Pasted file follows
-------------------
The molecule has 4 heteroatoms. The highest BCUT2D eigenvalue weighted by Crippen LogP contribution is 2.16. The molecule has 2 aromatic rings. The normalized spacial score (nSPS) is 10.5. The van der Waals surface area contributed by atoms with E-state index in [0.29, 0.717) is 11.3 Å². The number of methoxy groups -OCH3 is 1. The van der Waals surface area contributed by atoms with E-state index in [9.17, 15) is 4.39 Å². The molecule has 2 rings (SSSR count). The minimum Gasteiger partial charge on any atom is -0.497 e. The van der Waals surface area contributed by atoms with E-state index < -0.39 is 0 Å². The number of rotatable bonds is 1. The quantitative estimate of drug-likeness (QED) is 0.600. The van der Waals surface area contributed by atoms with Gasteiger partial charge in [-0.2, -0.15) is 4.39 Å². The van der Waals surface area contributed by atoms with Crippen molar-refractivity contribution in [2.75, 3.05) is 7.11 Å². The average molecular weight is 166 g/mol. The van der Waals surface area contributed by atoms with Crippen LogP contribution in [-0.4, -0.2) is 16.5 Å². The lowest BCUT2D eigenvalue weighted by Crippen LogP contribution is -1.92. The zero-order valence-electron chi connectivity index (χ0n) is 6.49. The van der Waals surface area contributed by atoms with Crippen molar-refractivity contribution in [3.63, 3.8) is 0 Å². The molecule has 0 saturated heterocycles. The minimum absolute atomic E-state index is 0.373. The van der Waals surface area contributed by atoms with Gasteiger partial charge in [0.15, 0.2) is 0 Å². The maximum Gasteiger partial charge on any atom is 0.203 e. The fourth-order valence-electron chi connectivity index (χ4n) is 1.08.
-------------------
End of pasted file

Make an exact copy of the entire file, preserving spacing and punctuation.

The molecule has 4 heteroatoms. The highest BCUT2D eigenvalue weighted by Crippen LogP contribution is 2.16. The molecule has 2 aromatic rings. The normalized spacial score (nSPS) is 10.5. The van der Waals surface area contributed by atoms with E-state index in [0.29, 0.717) is 11.3 Å². The number of methoxy groups -OCH3 is 1. The van der Waals surface area contributed by atoms with E-state index in [9.17, 15) is 4.39 Å². The molecule has 2 rings (SSSR count). The minimum Gasteiger partial charge on any atom is -0.497 e. The van der Waals surface area contributed by atoms with E-state index < -0.39 is 0 Å². The number of rotatable bonds is 1. The quantitative estimate of drug-likeness (QED) is 0.600. The van der Waals surface area contributed by atoms with Gasteiger partial charge in [-0.2, -0.15) is 4.39 Å². The van der Waals surface area contributed by atoms with Crippen molar-refractivity contribution in [2.75, 3.05) is 7.11 Å². The average molecular weight is 166 g/mol. The van der Waals surface area contributed by atoms with Crippen LogP contribution in [-0.4, -0.2) is 16.5 Å². The lowest BCUT2D eigenvalue weighted by Crippen LogP contribution is -1.92. The zero-order valence-electron chi connectivity index (χ0n) is 6.49. The van der Waals surface area contributed by atoms with Crippen molar-refractivity contribution in [3.63, 3.8) is 0 Å². The molecule has 0 saturated heterocycles. The minimum absolute atomic E-state index is 0.373. The van der Waals surface area contributed by atoms with Gasteiger partial charge in [0.15, 0.2) is 0 Å². The maximum Gasteiger partial charge on any atom is 0.203 e. The fourth-order valence-electron chi connectivity index (χ4n) is 1.08.